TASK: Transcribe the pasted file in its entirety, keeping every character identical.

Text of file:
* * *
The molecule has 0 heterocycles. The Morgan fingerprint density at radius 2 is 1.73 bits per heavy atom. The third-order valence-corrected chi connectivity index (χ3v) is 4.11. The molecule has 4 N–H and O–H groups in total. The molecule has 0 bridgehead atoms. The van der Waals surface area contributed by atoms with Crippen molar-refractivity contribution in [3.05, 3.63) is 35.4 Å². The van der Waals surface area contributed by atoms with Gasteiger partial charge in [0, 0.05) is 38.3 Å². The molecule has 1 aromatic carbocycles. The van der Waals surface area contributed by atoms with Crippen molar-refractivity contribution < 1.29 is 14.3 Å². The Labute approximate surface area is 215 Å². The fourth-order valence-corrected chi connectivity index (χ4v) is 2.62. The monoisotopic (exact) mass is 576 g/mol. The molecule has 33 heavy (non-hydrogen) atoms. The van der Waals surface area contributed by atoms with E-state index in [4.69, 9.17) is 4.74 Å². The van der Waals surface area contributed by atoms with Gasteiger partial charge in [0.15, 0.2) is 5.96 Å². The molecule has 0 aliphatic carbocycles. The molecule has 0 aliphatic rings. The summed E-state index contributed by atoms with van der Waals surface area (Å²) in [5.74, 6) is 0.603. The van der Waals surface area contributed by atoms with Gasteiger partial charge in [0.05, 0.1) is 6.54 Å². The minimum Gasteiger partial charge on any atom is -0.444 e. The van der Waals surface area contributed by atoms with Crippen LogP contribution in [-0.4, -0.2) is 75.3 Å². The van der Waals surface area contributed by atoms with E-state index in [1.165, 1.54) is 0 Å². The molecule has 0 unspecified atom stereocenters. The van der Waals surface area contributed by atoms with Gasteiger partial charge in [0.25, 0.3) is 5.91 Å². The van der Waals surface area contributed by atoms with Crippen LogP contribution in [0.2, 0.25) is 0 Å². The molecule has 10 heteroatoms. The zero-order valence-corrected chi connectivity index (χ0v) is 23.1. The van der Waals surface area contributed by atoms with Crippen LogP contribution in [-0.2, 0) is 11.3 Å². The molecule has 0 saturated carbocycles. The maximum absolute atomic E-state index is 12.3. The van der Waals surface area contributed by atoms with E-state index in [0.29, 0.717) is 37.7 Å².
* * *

The molecule has 0 heterocycles. The Morgan fingerprint density at radius 2 is 1.73 bits per heavy atom. The third-order valence-corrected chi connectivity index (χ3v) is 4.11. The molecule has 4 N–H and O–H groups in total. The molecule has 0 bridgehead atoms. The van der Waals surface area contributed by atoms with Crippen molar-refractivity contribution in [3.05, 3.63) is 35.4 Å². The van der Waals surface area contributed by atoms with Gasteiger partial charge in [0, 0.05) is 38.3 Å². The molecule has 1 aromatic carbocycles. The van der Waals surface area contributed by atoms with Crippen molar-refractivity contribution < 1.29 is 14.3 Å². The Labute approximate surface area is 215 Å². The fourth-order valence-corrected chi connectivity index (χ4v) is 2.62. The monoisotopic (exact) mass is 576 g/mol. The molecule has 33 heavy (non-hydrogen) atoms. The van der Waals surface area contributed by atoms with E-state index in [4.69, 9.17) is 4.74 Å². The van der Waals surface area contributed by atoms with Gasteiger partial charge in [0.15, 0.2) is 5.96 Å². The molecule has 0 aliphatic carbocycles. The molecule has 0 aliphatic rings. The summed E-state index contributed by atoms with van der Waals surface area (Å²) in [5.74, 6) is 0.603. The van der Waals surface area contributed by atoms with Gasteiger partial charge in [0.05, 0.1) is 6.54 Å². The minimum Gasteiger partial charge on any atom is -0.444 e. The van der Waals surface area contributed by atoms with Crippen LogP contribution in [-0.4, -0.2) is 75.3 Å². The van der Waals surface area contributed by atoms with E-state index in [1.165, 1.54) is 0 Å². The molecule has 0 unspecified atom stereocenters. The van der Waals surface area contributed by atoms with Gasteiger partial charge in [0.25, 0.3) is 5.91 Å². The van der Waals surface area contributed by atoms with Crippen LogP contribution in [0.2, 0.25) is 0 Å². The molecule has 10 heteroatoms. The zero-order valence-corrected chi connectivity index (χ0v) is 23.1. The van der Waals surface area contributed by atoms with Crippen LogP contribution in [-0.2, 0) is 11.3 Å². The molecule has 0 saturated carbocycles. The maximum absolute atomic E-state index is 12.3. The van der Waals surface area contributed by atoms with E-state index in [0.29, 0.717) is 37.7 Å².